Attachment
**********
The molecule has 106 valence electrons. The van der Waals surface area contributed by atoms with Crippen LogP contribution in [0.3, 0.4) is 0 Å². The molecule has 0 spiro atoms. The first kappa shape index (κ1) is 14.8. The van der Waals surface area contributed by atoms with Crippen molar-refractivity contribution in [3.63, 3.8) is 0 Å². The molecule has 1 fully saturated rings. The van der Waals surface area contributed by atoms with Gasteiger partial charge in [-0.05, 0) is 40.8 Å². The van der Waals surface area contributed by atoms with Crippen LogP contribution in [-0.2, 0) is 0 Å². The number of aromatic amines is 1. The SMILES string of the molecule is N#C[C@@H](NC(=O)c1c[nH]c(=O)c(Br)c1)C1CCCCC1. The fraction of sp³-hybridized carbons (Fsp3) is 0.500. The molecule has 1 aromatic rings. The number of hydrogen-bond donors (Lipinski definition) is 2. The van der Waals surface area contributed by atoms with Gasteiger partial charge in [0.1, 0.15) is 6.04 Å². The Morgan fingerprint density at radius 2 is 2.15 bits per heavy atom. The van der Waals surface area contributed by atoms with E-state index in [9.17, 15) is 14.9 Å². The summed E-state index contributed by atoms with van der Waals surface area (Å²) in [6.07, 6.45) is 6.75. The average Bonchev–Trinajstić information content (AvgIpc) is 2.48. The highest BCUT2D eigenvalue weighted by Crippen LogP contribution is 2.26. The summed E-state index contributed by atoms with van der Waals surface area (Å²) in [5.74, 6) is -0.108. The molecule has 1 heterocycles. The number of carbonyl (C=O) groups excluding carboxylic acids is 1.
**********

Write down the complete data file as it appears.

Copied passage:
The molecule has 106 valence electrons. The van der Waals surface area contributed by atoms with Crippen LogP contribution in [0.3, 0.4) is 0 Å². The molecule has 0 spiro atoms. The first kappa shape index (κ1) is 14.8. The van der Waals surface area contributed by atoms with Crippen molar-refractivity contribution in [3.63, 3.8) is 0 Å². The molecule has 1 fully saturated rings. The van der Waals surface area contributed by atoms with Gasteiger partial charge in [-0.05, 0) is 40.8 Å². The van der Waals surface area contributed by atoms with Crippen LogP contribution in [-0.2, 0) is 0 Å². The number of aromatic amines is 1. The SMILES string of the molecule is N#C[C@@H](NC(=O)c1c[nH]c(=O)c(Br)c1)C1CCCCC1. The fraction of sp³-hybridized carbons (Fsp3) is 0.500. The molecule has 1 aromatic rings. The number of hydrogen-bond donors (Lipinski definition) is 2. The van der Waals surface area contributed by atoms with Gasteiger partial charge in [0.1, 0.15) is 6.04 Å². The Morgan fingerprint density at radius 2 is 2.15 bits per heavy atom. The van der Waals surface area contributed by atoms with E-state index in [9.17, 15) is 14.9 Å². The summed E-state index contributed by atoms with van der Waals surface area (Å²) in [6.07, 6.45) is 6.75. The average Bonchev–Trinajstić information content (AvgIpc) is 2.48. The highest BCUT2D eigenvalue weighted by Crippen LogP contribution is 2.26. The summed E-state index contributed by atoms with van der Waals surface area (Å²) in [5.74, 6) is -0.108. The molecule has 1 heterocycles. The number of carbonyl (C=O) groups excluding carboxylic acids is 1.